These two excellent input options made the virtual keyboard's shortcomings easier to bear and increased the appeal of the unit as an all-the-time device.
Excellent software features
The Galaxy Note Pro also features the new ability to run four separate app windows at once on the screen. I was able to view a YouTube video in one of the four, while keeping Gmail open for new emails in another, with Google Maps and the Computerworld website open in the other two. When I pressed the home button to revert back to the home screen, small icons of each of the four previous apps still remained in their appropriate locations; touching one of the icons took me back to that app.
While some Android purists might be concerned that Samsung has added its Magazine UX customizable user interface to the Note Pro, I found the interface beautiful and functional.
For example, I created a screen that had several rectangular widgets showing general news, sports news, tech news, and so on. Each widget (like the tiles in Windows Phone) remained active and easily accessible. It's truly an example of Samsung improving on the Android experience.
Samsung also has beefed up productivity on the Note Pro with a number of perks, including a new word processing, spreadsheet and presentation suite called Hancom Office Suite. I fiddled with many of the functions in Hancom Office and found them similar to what's possible with Microsoft Office, although many IT shops and workers will probably wish to stick with the more familiar Microsoft suite if a workaround can be arranged.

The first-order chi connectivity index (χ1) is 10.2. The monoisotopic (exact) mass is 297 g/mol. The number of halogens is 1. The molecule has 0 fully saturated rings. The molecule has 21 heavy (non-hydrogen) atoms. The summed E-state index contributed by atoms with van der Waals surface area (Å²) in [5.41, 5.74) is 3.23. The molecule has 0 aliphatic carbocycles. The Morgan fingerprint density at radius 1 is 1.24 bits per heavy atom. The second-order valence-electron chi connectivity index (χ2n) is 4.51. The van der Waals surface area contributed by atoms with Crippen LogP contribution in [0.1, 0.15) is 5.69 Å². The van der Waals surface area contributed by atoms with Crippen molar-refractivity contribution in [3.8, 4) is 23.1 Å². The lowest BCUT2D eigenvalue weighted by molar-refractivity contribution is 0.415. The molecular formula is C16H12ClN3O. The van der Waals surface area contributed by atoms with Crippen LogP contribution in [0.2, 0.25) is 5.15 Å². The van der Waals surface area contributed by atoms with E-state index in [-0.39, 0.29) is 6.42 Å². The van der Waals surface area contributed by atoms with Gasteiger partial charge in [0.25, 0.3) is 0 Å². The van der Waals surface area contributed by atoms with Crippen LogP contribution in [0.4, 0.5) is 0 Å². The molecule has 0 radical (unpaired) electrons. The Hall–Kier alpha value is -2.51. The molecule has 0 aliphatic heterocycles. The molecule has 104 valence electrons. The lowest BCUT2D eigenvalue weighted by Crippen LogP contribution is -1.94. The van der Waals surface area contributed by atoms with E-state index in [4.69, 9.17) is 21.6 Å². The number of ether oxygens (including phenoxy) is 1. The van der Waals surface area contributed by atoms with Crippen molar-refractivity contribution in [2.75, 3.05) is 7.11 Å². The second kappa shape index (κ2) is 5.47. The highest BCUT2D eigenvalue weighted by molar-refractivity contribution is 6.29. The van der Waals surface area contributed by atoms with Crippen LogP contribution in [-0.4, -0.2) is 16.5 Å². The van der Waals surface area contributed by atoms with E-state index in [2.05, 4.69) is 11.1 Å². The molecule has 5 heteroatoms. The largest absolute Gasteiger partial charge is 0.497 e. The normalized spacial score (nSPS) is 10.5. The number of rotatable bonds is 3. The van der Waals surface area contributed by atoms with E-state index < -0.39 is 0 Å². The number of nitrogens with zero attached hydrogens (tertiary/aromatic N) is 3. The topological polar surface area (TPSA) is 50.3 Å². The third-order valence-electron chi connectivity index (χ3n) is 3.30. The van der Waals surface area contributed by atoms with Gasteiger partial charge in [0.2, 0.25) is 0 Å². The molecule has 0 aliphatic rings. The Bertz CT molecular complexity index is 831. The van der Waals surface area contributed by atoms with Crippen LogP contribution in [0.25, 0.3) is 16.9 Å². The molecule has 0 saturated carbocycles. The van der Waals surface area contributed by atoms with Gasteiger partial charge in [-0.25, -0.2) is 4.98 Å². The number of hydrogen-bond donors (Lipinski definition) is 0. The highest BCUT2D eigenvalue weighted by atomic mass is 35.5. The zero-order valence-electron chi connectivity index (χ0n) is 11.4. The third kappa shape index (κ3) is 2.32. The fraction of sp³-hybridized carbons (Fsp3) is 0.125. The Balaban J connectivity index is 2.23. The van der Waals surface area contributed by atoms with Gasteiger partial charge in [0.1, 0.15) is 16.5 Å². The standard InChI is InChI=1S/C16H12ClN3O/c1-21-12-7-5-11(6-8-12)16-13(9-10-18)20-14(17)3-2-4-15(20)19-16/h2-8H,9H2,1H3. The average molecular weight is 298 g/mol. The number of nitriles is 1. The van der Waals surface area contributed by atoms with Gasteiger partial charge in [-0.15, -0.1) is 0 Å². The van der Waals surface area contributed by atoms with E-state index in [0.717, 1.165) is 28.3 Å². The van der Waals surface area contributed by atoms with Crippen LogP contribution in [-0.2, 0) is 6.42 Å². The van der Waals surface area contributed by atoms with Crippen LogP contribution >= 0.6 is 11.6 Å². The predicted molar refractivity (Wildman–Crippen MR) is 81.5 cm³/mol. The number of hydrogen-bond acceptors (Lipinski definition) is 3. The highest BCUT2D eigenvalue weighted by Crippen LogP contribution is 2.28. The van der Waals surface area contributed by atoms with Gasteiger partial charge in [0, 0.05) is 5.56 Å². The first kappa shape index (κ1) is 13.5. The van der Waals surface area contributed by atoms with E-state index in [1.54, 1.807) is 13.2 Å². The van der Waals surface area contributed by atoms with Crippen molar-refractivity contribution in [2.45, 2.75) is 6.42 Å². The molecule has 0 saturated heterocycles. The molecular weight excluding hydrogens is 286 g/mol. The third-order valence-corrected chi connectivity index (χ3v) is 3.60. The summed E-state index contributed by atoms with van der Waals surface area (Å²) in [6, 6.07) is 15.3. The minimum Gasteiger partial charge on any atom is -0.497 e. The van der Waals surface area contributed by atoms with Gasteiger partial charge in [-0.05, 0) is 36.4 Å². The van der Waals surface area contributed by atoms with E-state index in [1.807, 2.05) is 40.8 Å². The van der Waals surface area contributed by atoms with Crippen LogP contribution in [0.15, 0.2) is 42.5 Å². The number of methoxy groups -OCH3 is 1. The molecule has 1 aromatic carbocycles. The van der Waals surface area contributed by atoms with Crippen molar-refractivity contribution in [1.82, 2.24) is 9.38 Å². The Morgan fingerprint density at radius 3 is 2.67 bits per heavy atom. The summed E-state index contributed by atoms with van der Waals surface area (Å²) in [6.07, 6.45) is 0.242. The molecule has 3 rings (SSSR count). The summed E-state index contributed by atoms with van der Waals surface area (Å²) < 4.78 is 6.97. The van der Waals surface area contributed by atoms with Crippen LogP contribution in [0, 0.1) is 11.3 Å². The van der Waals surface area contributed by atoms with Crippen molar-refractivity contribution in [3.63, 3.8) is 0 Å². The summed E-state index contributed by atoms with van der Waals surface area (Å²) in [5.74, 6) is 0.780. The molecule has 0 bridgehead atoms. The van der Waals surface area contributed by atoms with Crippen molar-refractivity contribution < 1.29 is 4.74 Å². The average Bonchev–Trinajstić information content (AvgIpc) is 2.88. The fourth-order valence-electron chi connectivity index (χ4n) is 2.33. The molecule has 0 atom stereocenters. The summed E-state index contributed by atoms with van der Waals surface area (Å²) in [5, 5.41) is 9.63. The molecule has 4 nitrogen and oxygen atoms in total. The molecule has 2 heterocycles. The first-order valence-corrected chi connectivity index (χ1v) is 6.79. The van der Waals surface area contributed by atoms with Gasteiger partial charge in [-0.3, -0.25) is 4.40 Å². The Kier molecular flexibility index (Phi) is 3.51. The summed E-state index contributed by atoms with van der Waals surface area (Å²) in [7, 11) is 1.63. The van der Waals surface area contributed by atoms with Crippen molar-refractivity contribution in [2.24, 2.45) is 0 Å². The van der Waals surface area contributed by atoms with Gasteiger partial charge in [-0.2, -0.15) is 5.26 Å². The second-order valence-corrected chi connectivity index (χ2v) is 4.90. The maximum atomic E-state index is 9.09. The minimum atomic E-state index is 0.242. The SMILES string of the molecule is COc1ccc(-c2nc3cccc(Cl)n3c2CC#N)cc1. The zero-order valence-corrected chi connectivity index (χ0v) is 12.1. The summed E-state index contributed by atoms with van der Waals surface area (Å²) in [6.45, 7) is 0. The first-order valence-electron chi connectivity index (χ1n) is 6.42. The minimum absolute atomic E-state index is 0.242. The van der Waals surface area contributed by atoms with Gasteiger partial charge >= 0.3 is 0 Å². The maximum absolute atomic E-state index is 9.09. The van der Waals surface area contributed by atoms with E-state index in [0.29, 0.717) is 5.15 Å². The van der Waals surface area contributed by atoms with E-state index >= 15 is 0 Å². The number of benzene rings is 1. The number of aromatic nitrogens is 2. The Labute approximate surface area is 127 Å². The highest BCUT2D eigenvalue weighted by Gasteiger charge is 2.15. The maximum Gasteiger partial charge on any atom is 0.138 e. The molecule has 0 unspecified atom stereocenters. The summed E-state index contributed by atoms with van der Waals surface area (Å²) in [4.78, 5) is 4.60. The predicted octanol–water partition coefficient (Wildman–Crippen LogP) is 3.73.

Other perks include a $25 Google Play store credit, a year of Gogo inflight Wi-Fi (which has a potential value of up to $700 and could justify the Note Pro's purchase price for frequent fliers), a one-year free subscription to Business Week and 12 weeks free of the New York Times. There's also six months free of Cisco WebEx, three months free of Sirius XM Internet radio and 50GB of Dropbox cloud storage free for two years.
All this doesn't come cheap: If you want the Wi-Fi-only versions, you need to be willing to shell out $750 for the 32GB model or $850 for the 64GB model. If you also purchase the keyboard, mouse and cover that I used at WMC, it can add up to $170 more. At that point, you might be asking yourself: Why didn't I get a Chromebook for $320?
(If you need connections outside of Wi-Fi, Verizon offers the 32GB model with 4G LTE for $750 plus a two-year wireless agreement or with no prepaid contract for $850 with its More Everything wireless plans.)
Sign up for Computerworld eNewsletters.